SEC Commissioner Peirce disagrees and filed a public dissent. “Today, the SEC shut down Kraken’s staking program and counted it as a win for investors. I disagree and therefore dissent.”
Coinbase disagrees, and will continue its staking services. “Staking is not a security under the US Securities Act, nor under the Howey test. Trying to superimpose securities law onto a process like staking doesn’t help consumers at all and instead imposes unnecessarily aggressive mandates that will prevent US consumers from accessing basic crypto services and push users to offshore, unregulated platforms.”
The IRS may also disagree, as staking may be Unrelated Business Taxable Income (UBTI). It isn’t generated from passive activities such as dividends, interest and royalties…and thus the argument would be that if it’s from your efforts and workproduct, like buying a house to fix and flip, then it fails the Howey Test and isn’t a security.
Result? It’ll be interesting to watch the SEC vs. its own commissioners plus heavyweights like Coinbase and another elephant like the IRS. In the meantime, lack of regulatory clarity continues.
Navigation – how is Fortress Trust proceeding?
Payments will transition from the archaic legacy of Fed-wire, SWIFT-wire, ACH, push-to-card and other mechanisms over to blockchain rails. This is happening and will transform finance. Gig-businesses are the first as they have the most pain, but the lineup of others is forming fast as wallet, compliance and liquidity rails take shape.
Tokenization will continue to accelerate, not just in art and music but in event tickets, inventory control & tracking, anti-counterfeiting, healthcare records, DMV car titles, real estate, securities trading, and everything else where ownership records are held electronically. This is happening and will transform…well…pretty much everything. We’ve even partnered with Google to responsibly secure this data.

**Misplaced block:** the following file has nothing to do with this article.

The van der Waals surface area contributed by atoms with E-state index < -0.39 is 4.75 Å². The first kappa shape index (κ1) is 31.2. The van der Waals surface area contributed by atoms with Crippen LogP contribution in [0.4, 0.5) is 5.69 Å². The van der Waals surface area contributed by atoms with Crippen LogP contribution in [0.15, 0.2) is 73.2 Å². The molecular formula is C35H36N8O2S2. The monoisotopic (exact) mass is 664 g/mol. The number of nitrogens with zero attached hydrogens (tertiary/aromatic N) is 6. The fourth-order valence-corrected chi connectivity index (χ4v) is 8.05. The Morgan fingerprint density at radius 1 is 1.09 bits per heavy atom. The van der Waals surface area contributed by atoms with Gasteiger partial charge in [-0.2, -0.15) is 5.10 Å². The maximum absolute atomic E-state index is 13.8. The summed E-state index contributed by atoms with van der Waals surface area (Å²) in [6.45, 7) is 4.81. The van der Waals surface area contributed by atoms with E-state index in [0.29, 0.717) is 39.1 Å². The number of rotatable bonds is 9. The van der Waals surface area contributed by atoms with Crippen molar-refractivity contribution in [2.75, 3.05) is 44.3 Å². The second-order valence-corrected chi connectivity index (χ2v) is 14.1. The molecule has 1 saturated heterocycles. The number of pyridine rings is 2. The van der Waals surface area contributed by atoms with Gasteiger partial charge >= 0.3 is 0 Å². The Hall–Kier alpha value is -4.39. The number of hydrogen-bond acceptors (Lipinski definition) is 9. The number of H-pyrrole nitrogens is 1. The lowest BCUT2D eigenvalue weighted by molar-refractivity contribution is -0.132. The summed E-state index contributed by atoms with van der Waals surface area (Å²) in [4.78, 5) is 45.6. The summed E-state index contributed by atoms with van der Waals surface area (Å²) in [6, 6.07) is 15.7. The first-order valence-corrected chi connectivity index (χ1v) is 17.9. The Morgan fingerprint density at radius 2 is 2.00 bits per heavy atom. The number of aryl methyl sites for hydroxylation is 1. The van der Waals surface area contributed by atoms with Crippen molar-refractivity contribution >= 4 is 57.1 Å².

With regulatory sands shifting daily we need to proceed respectfully while at the same time continuing to press forward to serve people in payments and tokenization with regulated (qualified) custody, BSA-subject compliance, secure payment rails, and secure financial technology.
In creating a B2B infrastructure firm I’ve been careful to staff Fortress Trust with a team that has deep regulatory and banking backgrounds, including my CEO (banking commissioner who resigned to join me in building Fortress), my head of state licensing & relationships (another banking commissioner who resigned to join Fortress), my Chief Regulatory Officer (former Deputy Banking Commissioner), my Chief Compliance Officer (CAMS executive from UBS and Goldman Sachs), my CFO (career banking executive), and my General Counsel (NY securities attorney and former broker-dealer CCO, as well as former trust company GC). I’ve also got excellent outside counsel with regulatory chops from state banking offices to federal agencies to Deputy GC at FINRA and head of enforcement at the NYSE. We deeply respect regulators and law enforcement, and are happy to engage with them and assist them in helping steer the course…while at the same time continuing to innovate and be a foundational part of this fast emerging, technology-driven world.